"We did not just lose our majority, we lost our way." - Rep. Mike Pence (R-Indiana).
It was a strange day, Election Day, particularly for conservative Republicans.
On the one hand, there was a significant shift in both houses of Congress -- 30 seats in the House, 7 seats in the Senate, giving control of both houses to the Democrats for the first time in 12 years. And in Oklahoma, Democrats nearly swept statewide offices. Only the three Corporation Commission seats remain in Republican hands.
But on the other hand, Republicans had a one-seat net-loss but retained their majority in the Oklahoma House, and gained two seats in the Senate, resulting in a 24-24 tie, the first time in state history that the Democrats haven't had a majority in that body.
And the Tulsa County Courthouse is now 100% Republican for the first time in history as the lone Democrat, Wilbert Collins, lost his seat on the County Commission to State Rep. John Smaligo.
It would be easy for victorious legislative and local Republicans to blame the national disaster on national issues, but the issue that brought about regime change on Capitol Hill this year is one that divides the Republican Party at every level of government.
It's the ongoing struggle between the "fair dealers" and the "wheeler dealers." In the first group, you have those who believe government should provide efficient basic services and fairly-applied laws for the benefit of all Americans. It's a view of government that generates passionate support and can attract voters across the partisan divide.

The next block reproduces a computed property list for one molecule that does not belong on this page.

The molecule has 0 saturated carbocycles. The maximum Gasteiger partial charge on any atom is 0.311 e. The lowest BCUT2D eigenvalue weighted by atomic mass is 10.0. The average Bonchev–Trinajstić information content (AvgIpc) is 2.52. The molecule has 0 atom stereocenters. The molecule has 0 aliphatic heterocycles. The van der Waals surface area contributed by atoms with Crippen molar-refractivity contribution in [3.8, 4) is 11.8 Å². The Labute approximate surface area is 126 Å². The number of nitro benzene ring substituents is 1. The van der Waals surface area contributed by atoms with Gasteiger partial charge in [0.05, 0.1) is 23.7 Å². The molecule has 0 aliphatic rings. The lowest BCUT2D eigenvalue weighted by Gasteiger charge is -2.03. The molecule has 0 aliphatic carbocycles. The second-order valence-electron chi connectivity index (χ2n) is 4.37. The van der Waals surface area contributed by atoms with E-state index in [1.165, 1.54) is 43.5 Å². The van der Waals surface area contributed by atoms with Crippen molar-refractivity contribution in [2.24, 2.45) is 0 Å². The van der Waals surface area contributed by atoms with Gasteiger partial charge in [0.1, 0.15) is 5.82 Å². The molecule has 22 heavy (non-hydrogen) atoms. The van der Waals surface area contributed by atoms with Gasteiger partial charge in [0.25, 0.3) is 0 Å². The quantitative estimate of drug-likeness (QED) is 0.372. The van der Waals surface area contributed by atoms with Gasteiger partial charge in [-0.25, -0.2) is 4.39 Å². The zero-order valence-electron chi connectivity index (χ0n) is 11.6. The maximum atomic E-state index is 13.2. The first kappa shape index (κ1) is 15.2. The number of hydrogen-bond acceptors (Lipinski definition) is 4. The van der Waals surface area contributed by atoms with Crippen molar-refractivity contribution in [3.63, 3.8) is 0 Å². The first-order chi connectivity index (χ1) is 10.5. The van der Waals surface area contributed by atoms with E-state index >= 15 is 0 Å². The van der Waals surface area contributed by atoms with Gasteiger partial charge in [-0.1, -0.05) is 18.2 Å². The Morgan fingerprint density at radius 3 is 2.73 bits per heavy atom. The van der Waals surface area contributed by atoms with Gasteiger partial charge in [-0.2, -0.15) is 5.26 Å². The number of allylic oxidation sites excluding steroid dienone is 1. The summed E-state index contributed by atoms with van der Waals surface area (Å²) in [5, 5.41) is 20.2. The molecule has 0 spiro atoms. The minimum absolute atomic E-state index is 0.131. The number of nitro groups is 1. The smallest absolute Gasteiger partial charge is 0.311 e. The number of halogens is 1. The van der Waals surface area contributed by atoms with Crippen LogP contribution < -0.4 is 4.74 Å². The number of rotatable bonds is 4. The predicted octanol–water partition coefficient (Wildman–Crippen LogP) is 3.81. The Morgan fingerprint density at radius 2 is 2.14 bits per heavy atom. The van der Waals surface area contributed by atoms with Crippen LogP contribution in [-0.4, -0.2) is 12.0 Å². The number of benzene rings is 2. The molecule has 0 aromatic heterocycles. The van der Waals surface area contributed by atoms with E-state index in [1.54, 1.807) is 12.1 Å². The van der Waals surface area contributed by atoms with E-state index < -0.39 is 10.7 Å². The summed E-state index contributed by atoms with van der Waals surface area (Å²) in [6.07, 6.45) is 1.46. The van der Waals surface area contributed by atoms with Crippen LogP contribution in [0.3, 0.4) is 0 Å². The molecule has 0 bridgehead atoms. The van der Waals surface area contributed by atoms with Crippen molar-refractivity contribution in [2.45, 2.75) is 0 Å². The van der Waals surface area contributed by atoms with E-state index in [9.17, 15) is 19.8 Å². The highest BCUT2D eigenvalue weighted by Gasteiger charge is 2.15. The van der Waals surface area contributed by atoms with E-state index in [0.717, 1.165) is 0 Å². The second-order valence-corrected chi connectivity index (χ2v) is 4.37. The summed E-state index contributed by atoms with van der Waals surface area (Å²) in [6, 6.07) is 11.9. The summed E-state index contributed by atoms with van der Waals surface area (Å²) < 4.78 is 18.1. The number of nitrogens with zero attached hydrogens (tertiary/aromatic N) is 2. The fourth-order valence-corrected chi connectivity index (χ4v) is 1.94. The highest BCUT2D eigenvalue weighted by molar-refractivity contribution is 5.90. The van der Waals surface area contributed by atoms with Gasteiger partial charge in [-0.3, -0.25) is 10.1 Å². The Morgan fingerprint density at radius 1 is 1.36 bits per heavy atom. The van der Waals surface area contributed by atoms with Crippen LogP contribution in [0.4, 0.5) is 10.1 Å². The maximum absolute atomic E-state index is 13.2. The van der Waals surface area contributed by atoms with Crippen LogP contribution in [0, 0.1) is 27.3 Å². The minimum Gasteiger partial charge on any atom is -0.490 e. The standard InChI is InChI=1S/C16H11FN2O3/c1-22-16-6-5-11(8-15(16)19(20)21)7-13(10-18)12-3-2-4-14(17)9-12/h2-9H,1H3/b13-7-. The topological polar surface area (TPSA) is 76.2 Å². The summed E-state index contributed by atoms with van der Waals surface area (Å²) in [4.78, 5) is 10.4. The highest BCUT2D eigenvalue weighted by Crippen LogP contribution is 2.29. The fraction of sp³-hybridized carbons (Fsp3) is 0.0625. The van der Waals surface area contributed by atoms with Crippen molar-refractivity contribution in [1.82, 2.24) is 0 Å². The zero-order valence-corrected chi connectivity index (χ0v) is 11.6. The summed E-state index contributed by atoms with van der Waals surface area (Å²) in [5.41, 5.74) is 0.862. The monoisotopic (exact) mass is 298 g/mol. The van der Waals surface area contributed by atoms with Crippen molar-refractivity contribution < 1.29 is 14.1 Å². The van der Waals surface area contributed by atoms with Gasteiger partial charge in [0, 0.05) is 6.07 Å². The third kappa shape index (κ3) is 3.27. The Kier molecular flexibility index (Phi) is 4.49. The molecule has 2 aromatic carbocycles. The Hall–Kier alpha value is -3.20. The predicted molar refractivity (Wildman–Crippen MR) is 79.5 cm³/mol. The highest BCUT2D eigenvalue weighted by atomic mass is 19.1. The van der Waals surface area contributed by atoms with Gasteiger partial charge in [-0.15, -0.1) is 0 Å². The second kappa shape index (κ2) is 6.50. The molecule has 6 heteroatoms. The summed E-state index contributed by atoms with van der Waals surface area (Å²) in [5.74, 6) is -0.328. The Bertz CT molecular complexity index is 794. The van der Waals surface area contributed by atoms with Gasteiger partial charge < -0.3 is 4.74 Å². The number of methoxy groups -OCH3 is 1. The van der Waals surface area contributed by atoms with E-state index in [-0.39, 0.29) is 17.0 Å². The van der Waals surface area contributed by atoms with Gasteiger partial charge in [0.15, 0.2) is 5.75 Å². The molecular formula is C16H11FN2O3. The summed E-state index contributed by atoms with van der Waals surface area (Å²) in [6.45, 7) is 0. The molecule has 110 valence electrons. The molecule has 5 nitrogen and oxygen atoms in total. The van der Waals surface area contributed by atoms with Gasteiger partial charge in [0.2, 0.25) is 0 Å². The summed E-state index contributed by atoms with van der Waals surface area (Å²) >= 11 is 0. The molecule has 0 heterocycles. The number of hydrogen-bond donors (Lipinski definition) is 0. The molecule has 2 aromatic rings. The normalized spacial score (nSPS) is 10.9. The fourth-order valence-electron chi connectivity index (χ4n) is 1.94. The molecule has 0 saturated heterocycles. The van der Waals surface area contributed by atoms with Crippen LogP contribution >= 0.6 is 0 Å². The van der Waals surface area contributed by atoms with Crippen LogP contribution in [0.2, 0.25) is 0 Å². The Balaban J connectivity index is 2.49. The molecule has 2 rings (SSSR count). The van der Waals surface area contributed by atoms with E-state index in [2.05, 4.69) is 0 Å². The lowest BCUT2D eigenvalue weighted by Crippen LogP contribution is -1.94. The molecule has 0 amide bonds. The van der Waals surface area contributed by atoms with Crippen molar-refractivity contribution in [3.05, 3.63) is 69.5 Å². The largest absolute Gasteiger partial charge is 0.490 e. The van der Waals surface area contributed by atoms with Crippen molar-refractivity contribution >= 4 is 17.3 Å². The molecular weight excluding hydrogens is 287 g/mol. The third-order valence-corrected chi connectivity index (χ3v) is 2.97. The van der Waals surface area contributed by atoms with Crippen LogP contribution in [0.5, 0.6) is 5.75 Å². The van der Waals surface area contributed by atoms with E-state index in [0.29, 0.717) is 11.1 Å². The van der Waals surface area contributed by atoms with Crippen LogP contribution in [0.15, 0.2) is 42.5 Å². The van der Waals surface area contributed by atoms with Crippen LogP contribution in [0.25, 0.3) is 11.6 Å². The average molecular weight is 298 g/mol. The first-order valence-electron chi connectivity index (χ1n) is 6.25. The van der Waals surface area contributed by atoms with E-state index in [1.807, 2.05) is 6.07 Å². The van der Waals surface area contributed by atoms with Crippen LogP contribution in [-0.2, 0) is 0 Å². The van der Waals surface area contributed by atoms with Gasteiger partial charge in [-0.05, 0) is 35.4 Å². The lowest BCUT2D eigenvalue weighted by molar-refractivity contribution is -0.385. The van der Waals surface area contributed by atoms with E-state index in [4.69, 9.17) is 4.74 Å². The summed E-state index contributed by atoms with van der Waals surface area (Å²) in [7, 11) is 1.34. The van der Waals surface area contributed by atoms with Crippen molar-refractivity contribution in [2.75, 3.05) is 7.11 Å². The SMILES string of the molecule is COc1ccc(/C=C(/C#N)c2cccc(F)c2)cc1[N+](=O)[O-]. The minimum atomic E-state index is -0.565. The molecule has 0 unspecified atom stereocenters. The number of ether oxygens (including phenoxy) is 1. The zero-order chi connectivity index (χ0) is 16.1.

On the other side you have those who see government as an exercise in mutual back scratching: You do special favors for special people, and they arrange for the funds to keep you in power.
Should government provide a fair foundation for all or should it be, in Jack Abramoff's famous phrase, a "favor factory" for a favored few?
Exit polls showed corruption as the number one reason that voters rejected Republican control of Congress. One congressman went to jail, another had been indicted, the House majority leader was arrested, and countless more were tarred with the appearance of granting access, earmarking Federal contracts, and pushing special-interest legislation in return for campaign cash, all of it taking place with the implied consent of the House leadership.
It helped that the 2006 model Democratic congressional candidate bore no resemblance to Michael Dukakis in a tank. In key districts, Democrats ran candidates with military records, candidates who dissented from the Democratic party line on issues like abortion, gay rights, and gun control, candidates who seemed at ease talking about their personal faith or holding a hunting rifle.